Mar 8, 2021
Eugene Bullard ran away from home in 1907 to seek his fortune in a more racially accepting Europe. There he led a life of staggering accomplishment, becoming by turns a prizefighter, a combat pilot, a nightclub impresario, and a spy. In this week's episode of the Futility Closet podcast we'll tell Bullard's impressive story, which won him resounding praise in his adopted France.
We'll also accidentally go to Canada and puzzle over a deadly omission.
Sources for our feature on Eugene Bullard:
Tom Clavin and Phil Keith, All Blood Runs Red: The Legendary Life of Eugene Bullard -- Boxer, Pilot, Soldier, Spy, 2019.
Gail Buckley, American Patriots: The Story of Blacks in the Military From the Revolution to Desert Storm, 2001.
Jonathan Sutherland, African Americans at War: An Encyclopedia, 2004.
Alexander M. Bielakowski, Ethnic and Racial Minorities in the U.S. Military, 2013.
Edmund L. Gros, "The Members of Lafayette Flying Corps," Flying 6:9 (October 1917), 776-778.
James Norman Hall and Charles Bernhard Nordhoff, The Lafayette Flying Corps, 1920.
John H. Wilson, "'All Blood Runs Red,'" Aviation History 17:4 (March 2007), 13-15.
Brendan Manley, "France Commemorates WWI Lafayette Escadrille," Military History 33:3 (Sept. 2016), 8.
Rachel Gillett, "Jazz and the Evolution of Black American Cosmopolitanism in Interwar Paris," Journal of World History 21:3 (September 2010), 471-495.
Thabiti Asukile, "J.A. Rogers' 'Jazz at Home': Afro-American Jazz in Paris During the Jazz Age," The Black Scholar 40:3 (Fall 2010), 22-35.
Tyler Stovall, "Strangers on the Seine: Immigration in Modern Paris," Journal of Urban History 39:4 (June 14, 2013), 807-813.
Nicholas Hewitt, "Black Montmartre: American Jazz and Music Hall in Paris in the Interwar Years," Journal of Romance Studies 5:3 (Winter 2005), 25-31.
Frederic J. Svoboda, "Who Was That Black Man?: A Note on Eugene Bullard and The Sun Also Rises," Hemingway Review 17:2 (Spring 1998), 105-110.
"Air Force Honors Pioneering Pilot," Military History 36:6 (March 2020), 10.
Ann Fotheringham, "Eugene Bullard," [Glasgow] Evening Times, June 8, 2020.
Jeremy Redmon, "AJC Local In-Depth Georgia Hero," Atlanta Journal-Constitution, Oct. 10, 2019.
Jeremy Redmon, "Only in the AJC: Georgia Hero," Atlanta Journal-Constitution, Oct. 7, 2019.
Herb Boyd, "First Black Fighter Pilot, Eugene Bullard," New York Amsterdam News, Aug. 29, 2019.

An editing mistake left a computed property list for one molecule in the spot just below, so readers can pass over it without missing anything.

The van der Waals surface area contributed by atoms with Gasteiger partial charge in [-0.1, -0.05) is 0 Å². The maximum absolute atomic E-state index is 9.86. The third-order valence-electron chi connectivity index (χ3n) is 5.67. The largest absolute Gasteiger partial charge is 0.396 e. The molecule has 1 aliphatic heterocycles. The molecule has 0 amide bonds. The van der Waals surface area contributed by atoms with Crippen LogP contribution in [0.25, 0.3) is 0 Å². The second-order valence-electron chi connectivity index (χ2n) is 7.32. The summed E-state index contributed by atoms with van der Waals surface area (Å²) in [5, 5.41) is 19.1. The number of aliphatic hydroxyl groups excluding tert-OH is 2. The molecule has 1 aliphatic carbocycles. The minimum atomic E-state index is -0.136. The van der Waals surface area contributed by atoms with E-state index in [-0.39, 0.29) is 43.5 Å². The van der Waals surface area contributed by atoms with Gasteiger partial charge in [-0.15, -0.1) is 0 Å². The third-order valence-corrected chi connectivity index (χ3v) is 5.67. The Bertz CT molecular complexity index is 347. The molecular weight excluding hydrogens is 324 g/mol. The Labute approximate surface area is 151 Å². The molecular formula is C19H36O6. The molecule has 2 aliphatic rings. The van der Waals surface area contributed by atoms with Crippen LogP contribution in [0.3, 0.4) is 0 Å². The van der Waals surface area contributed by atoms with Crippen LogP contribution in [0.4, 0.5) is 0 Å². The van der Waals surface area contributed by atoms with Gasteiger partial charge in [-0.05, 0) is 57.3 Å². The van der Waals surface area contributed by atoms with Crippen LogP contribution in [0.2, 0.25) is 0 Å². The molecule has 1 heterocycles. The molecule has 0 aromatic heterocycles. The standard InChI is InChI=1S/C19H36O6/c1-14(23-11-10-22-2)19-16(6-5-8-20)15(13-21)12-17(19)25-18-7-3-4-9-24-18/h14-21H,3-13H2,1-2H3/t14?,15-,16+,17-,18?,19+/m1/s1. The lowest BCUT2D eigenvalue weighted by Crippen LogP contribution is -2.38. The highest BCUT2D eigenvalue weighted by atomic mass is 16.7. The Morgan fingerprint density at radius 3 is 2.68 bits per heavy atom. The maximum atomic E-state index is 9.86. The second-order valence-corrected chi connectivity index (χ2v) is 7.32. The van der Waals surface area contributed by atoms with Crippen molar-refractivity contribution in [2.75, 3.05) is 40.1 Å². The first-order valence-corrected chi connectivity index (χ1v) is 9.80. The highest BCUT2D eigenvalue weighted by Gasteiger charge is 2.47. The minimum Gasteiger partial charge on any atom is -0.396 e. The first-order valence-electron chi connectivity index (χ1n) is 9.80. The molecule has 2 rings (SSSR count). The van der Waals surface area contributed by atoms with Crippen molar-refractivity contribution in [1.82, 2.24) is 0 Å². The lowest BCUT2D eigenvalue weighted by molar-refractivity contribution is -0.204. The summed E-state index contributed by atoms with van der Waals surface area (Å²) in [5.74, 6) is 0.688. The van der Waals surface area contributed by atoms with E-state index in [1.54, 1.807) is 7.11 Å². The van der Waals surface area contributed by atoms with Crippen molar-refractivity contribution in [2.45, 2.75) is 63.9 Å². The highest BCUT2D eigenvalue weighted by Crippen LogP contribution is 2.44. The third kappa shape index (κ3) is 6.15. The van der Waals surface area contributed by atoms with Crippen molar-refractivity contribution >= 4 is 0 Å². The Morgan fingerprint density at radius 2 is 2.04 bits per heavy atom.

Janine Di Giovanni, "The Yanks Who Chose to Stay," [London] Evening Standard, March 23, 2009.
Fred L. Borch and Robert F. Dorr, "Expatriate Boxer Was First Black American Combat Pilot," Air Force Times, Feb. 23, 2009.
Brad Barnes, "'Flyboys' Uses Eugene Bullard as Model for Character," McClatchy-Tribune News Service, Sept. 22, 2006.
Sherri M. Owens, "1st Black Combat Pilot: He Flew for Freedom," Orlando Sentinel, July 29, 2001.
Michael Kilian, "Smithsonian to Honor First Black Combat Pilot," Chicago Tribune, Oct. 11, 1992, 6.
"Exhibition Traces Role of Blacks in Aviation," New York Times, Sept. 26, 1982.
"Eugene Bullard, Ex-Pilot, Dead; American Flew for French in '18," New York Times, Oct. 14, 1961.
Dominick Pisano, "Eugene J. Bullard," Smithsonian National Air and Space Museum, Oct. 12, 2010.
Robert Vanderpool, "African-American History Month: Eugene Bullard -- The First African-American Military Pilot," Joint Base Elmendorf-Richardson, Feb. 29, 2016.
Cori Brosnahan, "The Two Lives of Eugene Bullard," American Experience, PBS, April 3, 2017.
Caroline M. Fannin, "Bullard, Eugène Jacques," American National Biography, October 2002.
Ashifa Kassam, "Land Down Blunder: Teen Heading to Australia Lands in Sydney, Nova Scotia," Guardian, March 31, 2017.
"Italian Tourists End Up in Wrong Sydney," CBC, July 7, 2010.
"Oops. British Couple Flies to Canada by Mistake," CBC News, Aug. 6, 2002.
"No Kangaroos. But Can We Interest You in a Fiddle?" CBC News, Sept. 19, 2008.
"What Is the Most Common City/Town Name in the United States?" U.S. Geological Survey (accessed Feb. 27, 2021).
Robert C. Adams, On Board the "Rocket," 1879.
This week's lateral thinking puzzle is taken from Anges Rogers' 1953 book How Come?: A Book of Riddles, sent to us by listener Jon Jerome.
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Many thanks to Doug Ross for the music in this episode.
If you have any questions or comments you can reach us at firstname.lastname@example.org. Thanks for listening!